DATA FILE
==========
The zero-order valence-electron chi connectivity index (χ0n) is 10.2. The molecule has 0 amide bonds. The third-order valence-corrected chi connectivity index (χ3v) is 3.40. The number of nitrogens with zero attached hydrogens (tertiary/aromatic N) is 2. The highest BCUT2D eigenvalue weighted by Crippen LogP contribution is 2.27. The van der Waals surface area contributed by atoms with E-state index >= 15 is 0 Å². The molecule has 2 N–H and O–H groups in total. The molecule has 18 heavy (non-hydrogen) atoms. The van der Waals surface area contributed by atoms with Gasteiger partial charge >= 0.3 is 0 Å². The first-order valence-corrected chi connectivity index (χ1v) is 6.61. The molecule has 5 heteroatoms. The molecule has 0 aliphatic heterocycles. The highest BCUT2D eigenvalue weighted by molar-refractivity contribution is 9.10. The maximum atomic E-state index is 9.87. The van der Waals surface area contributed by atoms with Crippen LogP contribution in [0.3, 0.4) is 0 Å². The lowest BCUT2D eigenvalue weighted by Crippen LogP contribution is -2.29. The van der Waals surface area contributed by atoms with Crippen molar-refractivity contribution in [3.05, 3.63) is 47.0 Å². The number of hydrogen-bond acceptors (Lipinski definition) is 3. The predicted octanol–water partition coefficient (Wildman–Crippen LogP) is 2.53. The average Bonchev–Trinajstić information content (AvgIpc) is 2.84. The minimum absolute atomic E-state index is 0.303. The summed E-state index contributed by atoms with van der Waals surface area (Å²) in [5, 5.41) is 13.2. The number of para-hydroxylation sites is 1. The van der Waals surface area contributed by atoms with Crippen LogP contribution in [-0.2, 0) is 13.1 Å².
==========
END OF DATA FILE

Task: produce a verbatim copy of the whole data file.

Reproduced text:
The zero-order valence-electron chi connectivity index (χ0n) is 10.2. The molecule has 0 amide bonds. The third-order valence-corrected chi connectivity index (χ3v) is 3.40. The number of nitrogens with zero attached hydrogens (tertiary/aromatic N) is 2. The highest BCUT2D eigenvalue weighted by Crippen LogP contribution is 2.27. The van der Waals surface area contributed by atoms with E-state index >= 15 is 0 Å². The molecule has 2 N–H and O–H groups in total. The molecule has 18 heavy (non-hydrogen) atoms. The van der Waals surface area contributed by atoms with Gasteiger partial charge >= 0.3 is 0 Å². The first-order valence-corrected chi connectivity index (χ1v) is 6.61. The molecule has 5 heteroatoms. The molecule has 0 aliphatic heterocycles. The highest BCUT2D eigenvalue weighted by molar-refractivity contribution is 9.10. The maximum atomic E-state index is 9.87. The van der Waals surface area contributed by atoms with Crippen LogP contribution in [0.3, 0.4) is 0 Å². The lowest BCUT2D eigenvalue weighted by Crippen LogP contribution is -2.29. The van der Waals surface area contributed by atoms with Crippen molar-refractivity contribution in [3.05, 3.63) is 47.0 Å². The number of hydrogen-bond acceptors (Lipinski definition) is 3. The predicted octanol–water partition coefficient (Wildman–Crippen LogP) is 2.53. The average Bonchev–Trinajstić information content (AvgIpc) is 2.84. The minimum absolute atomic E-state index is 0.303. The summed E-state index contributed by atoms with van der Waals surface area (Å²) in [5, 5.41) is 13.2. The number of para-hydroxylation sites is 1. The van der Waals surface area contributed by atoms with Crippen LogP contribution in [-0.2, 0) is 13.1 Å².